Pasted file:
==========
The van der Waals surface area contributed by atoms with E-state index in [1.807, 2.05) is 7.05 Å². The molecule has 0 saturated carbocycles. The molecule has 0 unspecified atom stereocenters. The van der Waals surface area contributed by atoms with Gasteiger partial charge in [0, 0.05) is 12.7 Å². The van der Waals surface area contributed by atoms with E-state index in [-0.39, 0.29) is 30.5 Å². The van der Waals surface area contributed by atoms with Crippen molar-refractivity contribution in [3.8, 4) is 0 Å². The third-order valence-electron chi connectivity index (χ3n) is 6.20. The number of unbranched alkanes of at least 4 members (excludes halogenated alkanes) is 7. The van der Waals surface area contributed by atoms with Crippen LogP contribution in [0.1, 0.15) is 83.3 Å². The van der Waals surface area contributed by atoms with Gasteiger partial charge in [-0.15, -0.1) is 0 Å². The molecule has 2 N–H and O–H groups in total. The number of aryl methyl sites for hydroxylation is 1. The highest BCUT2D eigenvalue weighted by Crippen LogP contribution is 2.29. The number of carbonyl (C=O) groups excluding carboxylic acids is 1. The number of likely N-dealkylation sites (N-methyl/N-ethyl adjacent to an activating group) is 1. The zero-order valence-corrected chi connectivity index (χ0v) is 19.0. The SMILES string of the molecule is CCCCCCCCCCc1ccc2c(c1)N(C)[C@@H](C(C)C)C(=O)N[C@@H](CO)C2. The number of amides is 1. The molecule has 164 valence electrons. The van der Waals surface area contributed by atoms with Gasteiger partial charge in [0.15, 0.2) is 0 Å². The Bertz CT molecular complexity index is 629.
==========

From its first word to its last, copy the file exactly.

The van der Waals surface area contributed by atoms with E-state index in [1.807, 2.05) is 7.05 Å². The molecule has 0 saturated carbocycles. The molecule has 0 unspecified atom stereocenters. The van der Waals surface area contributed by atoms with Gasteiger partial charge in [0, 0.05) is 12.7 Å². The van der Waals surface area contributed by atoms with E-state index in [-0.39, 0.29) is 30.5 Å². The van der Waals surface area contributed by atoms with Crippen molar-refractivity contribution in [3.8, 4) is 0 Å². The third-order valence-electron chi connectivity index (χ3n) is 6.20. The number of unbranched alkanes of at least 4 members (excludes halogenated alkanes) is 7. The van der Waals surface area contributed by atoms with Crippen LogP contribution in [0.1, 0.15) is 83.3 Å². The van der Waals surface area contributed by atoms with Gasteiger partial charge in [-0.15, -0.1) is 0 Å². The molecule has 2 N–H and O–H groups in total. The number of aryl methyl sites for hydroxylation is 1. The highest BCUT2D eigenvalue weighted by Crippen LogP contribution is 2.29. The number of carbonyl (C=O) groups excluding carboxylic acids is 1. The number of likely N-dealkylation sites (N-methyl/N-ethyl adjacent to an activating group) is 1. The zero-order valence-corrected chi connectivity index (χ0v) is 19.0. The SMILES string of the molecule is CCCCCCCCCCc1ccc2c(c1)N(C)[C@@H](C(C)C)C(=O)N[C@@H](CO)C2. The number of amides is 1. The molecule has 164 valence electrons. The van der Waals surface area contributed by atoms with Gasteiger partial charge in [0.15, 0.2) is 0 Å². The Bertz CT molecular complexity index is 629.